Thornton Wilder's 1927 Pulitzer Prize-winning novel The Bridge of San Luis Rey follows a Franciscan monk who tries to discover meaning in the tragedy of a bridge collapse. Wilder explained that his inspiration for the novel came out of a series of theological arguments with his parents. With this in mind, Wilder created a fascinating story that posed a multitude of questions concerning predestination.
In The Bridge of San Luis Rey, Brother Juniper sets out to prove one of two distinct worldviews: "either we live by accident and die by accident, or we live by plan and die by plan." But throughout the novel, Wilder suggests a third worldview: perhaps it's all beyond the scope of human understanding. In order to better inform this debate and create a wide range of in-class discussions, it would be interesting to study The Bridge of San Luis Rey alongside Kurt Vonnegut's Slaughterhouse-Five, Albert Camus's The Plague, John Irving's A Prayer For Owen Meany, and J.W. Ironmonger's Coincidence.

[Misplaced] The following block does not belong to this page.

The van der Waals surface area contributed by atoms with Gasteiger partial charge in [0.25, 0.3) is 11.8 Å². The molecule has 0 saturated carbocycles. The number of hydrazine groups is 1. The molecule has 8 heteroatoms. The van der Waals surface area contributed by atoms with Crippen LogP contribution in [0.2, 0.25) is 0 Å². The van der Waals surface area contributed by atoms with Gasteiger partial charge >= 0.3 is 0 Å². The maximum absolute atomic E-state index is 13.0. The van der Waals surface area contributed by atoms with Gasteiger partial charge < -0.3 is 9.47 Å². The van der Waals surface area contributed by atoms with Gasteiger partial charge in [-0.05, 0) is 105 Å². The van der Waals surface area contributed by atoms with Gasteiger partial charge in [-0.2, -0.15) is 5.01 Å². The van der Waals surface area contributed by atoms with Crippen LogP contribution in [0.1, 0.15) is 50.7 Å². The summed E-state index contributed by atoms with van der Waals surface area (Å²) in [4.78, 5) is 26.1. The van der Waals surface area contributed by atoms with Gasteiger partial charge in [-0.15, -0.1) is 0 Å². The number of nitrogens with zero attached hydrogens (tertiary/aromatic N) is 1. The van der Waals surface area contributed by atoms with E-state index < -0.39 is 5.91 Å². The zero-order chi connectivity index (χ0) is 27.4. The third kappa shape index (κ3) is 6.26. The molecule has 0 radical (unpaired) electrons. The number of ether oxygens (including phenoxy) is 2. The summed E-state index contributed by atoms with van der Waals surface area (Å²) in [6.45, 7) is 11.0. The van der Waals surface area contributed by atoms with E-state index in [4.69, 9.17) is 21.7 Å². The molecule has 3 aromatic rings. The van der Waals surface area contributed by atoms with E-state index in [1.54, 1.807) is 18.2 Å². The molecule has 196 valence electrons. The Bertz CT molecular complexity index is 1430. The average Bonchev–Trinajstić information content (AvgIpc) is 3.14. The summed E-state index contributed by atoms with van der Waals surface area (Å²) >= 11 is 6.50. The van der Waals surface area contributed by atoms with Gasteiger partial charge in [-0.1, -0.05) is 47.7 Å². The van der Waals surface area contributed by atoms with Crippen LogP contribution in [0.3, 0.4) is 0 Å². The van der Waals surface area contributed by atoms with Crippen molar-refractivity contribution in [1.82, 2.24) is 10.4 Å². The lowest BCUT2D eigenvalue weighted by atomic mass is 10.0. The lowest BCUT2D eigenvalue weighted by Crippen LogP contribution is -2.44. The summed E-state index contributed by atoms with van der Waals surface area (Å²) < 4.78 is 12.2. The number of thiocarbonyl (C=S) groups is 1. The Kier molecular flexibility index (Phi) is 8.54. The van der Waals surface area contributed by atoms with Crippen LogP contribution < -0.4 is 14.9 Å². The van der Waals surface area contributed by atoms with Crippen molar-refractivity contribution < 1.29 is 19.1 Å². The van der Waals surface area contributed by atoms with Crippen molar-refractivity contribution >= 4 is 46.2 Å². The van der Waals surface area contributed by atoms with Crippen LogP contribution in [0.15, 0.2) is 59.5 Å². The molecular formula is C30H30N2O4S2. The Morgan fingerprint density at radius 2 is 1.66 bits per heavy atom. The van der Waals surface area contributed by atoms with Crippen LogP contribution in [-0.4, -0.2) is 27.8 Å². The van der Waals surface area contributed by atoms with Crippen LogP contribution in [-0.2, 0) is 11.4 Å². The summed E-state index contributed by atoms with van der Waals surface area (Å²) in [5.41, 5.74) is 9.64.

Compare the ways in which The Bridge of San Luis Rey and Slaughterhouse-Five approach the discussion of predestination? Does Brother Juniper's quest to find empirical proof of God's plan in the bridge collapse compare to Father Paneloux's desires to find meaning in The Plague? How does Owen Meany's tragic journey compare to Brother Juniper's? Is Owen destined to be an instrument of God, or is it his belief that he is that leads him to act accordingly? Likewise, in what ways does the monk's journey mimic that of Azalea's quest to understand the tragedies in her own life in Coincidence?